Struggling to escape Valeant's ($VRX) unwanted $53 billion takeover attempt, Allergan came up with plans to chop back its budget--axing 1,500 workers and eliminating another 250 vacant positions. Allergan's release Monday morning is light on details, but the company clearly plans to cut back on early discovery work in what had been a rapidly growing R&D division.
Altogether, Allergan ($AGN) says its cost-cutting regimen--which will eliminate 13% of its workforce--will reduce its 2015 budget by $475 million. Reductions in spending will hit across the board, affecting its commercial organization, general and administrative functions, manufacturing and research and development. The emphasis at the company now is preserving "customer-facing" staff as well as all the key development programs now in the pipeline.
But there was a clear hint of where the ax will fall. The company noted that while it will continue all programs in the clinic, "any reductions in discovery programs will not impact approvals within the strategic plan period."Allergan CEO David Pyott
Allergan execs had earlier promised some deep cuts as they continue to resist the increasingly bitter charges being leveled against the company and its executive staff by Valeant and its allies. But the company just lost a key ally. The Wall Street Journal reported this morning that one of its biggest investors, Capital Research & Management, sold its stake in the company after meeting with CEO David Pyott.
In a call with analysts Monday morning Pyott emphasized that the company is in the hunt for new acquisitions, both large and small. He steered clear of mentioning any possible buyout targets, but offered that the perfect profile would be a "specialist in nature" with a good growth profile, good margins and a new therapeutic "pillar" that they could use to develop new products and grow sales more.
Bill Ackman and Valeant have been working to scrape together a 25% stake in the company, which they say will trigger a shareholders' meeting to vote on its slate of proposed directors.
Just a few weeks ago Allergan was forced to acknowledge that the FDA had rejected--for the third time--migraine drug Semprana. Two of those rejections came after Pyott bought the therapy. Allergan said today that the next FDA action on Semprana is expected by the end of the second quarter in 2015.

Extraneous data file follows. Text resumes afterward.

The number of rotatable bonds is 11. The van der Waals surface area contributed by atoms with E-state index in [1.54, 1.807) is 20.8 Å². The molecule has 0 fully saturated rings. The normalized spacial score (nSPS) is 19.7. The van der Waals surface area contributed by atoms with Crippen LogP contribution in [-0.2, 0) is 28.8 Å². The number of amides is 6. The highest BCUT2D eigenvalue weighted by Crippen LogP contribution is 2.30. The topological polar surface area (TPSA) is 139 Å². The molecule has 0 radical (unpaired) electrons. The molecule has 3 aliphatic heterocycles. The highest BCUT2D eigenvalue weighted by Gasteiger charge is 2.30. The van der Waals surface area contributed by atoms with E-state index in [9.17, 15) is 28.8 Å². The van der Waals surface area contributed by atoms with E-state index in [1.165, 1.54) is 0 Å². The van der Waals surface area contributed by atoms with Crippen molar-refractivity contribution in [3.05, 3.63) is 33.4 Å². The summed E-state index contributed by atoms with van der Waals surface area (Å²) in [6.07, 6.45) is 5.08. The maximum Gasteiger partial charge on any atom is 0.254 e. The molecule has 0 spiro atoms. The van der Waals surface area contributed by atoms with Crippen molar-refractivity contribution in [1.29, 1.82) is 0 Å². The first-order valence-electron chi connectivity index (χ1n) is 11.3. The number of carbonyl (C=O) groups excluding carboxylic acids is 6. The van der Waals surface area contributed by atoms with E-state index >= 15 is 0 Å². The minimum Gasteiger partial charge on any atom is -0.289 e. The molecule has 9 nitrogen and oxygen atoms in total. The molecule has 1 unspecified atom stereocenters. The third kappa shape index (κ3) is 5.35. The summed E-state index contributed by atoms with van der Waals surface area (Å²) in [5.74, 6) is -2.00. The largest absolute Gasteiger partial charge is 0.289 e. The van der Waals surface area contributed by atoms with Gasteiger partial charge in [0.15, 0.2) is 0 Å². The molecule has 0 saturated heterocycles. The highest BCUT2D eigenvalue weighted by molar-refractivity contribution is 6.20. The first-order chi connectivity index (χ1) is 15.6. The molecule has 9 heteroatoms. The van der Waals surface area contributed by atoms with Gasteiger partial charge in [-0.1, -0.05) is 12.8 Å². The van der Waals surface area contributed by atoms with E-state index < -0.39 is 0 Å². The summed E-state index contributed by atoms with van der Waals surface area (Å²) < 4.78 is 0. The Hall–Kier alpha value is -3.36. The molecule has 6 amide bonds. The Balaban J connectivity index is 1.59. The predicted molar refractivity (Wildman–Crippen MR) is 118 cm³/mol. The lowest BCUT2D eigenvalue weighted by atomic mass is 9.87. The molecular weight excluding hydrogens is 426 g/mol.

R&D cutbacks were definitely not on Pyott's agenda when he began the year. In an interview with FierceBiotech at the J.P. Morgan conference in January, Pyott bullishly outlined plans to beef up its growing R&D wing, which at that time had a staff of about 2,500. Pyott outlined plans to add hundreds more investigators as it looked to boost its total research allocation from $1 billion to $1.5 billion over the next 5 years. And a confident Pyott added that he was ready and willing to spend billions more to cover the cost of new acquisitions and pacts aimed at expanding the company's core research focuses--while pondering the addition of a new drug category to the list of 5 core focuses if the opportunity looks right.
Allergan beat out Street estimates for Q2 and raised its earnings estimates for the next two years, a move that analysts say could make Valeant pay more than $53 billion if it plans to complete the acquisition.
"The company raised its guidance to a range of $8.20-$8.40 in 2015 and ~$10 in 2016, versus our $6.70 and $8.23 and consensus of $6.90 and $8.18, respectively," noted Sterne Agee analyst Shibani Malhotra this morning. "Applying an 18x – 20x multiple to 2016 guidance gives a standalone value of $180-$200 per share. Today's announcement by Allergan makes it more difficult for Valeant (VRX, $121.97, NR) to demonstrate how a merger can add incremental value and AGN shareholders may now require Valeant to pay a greater premium for Allergan, we believe."
- here's the release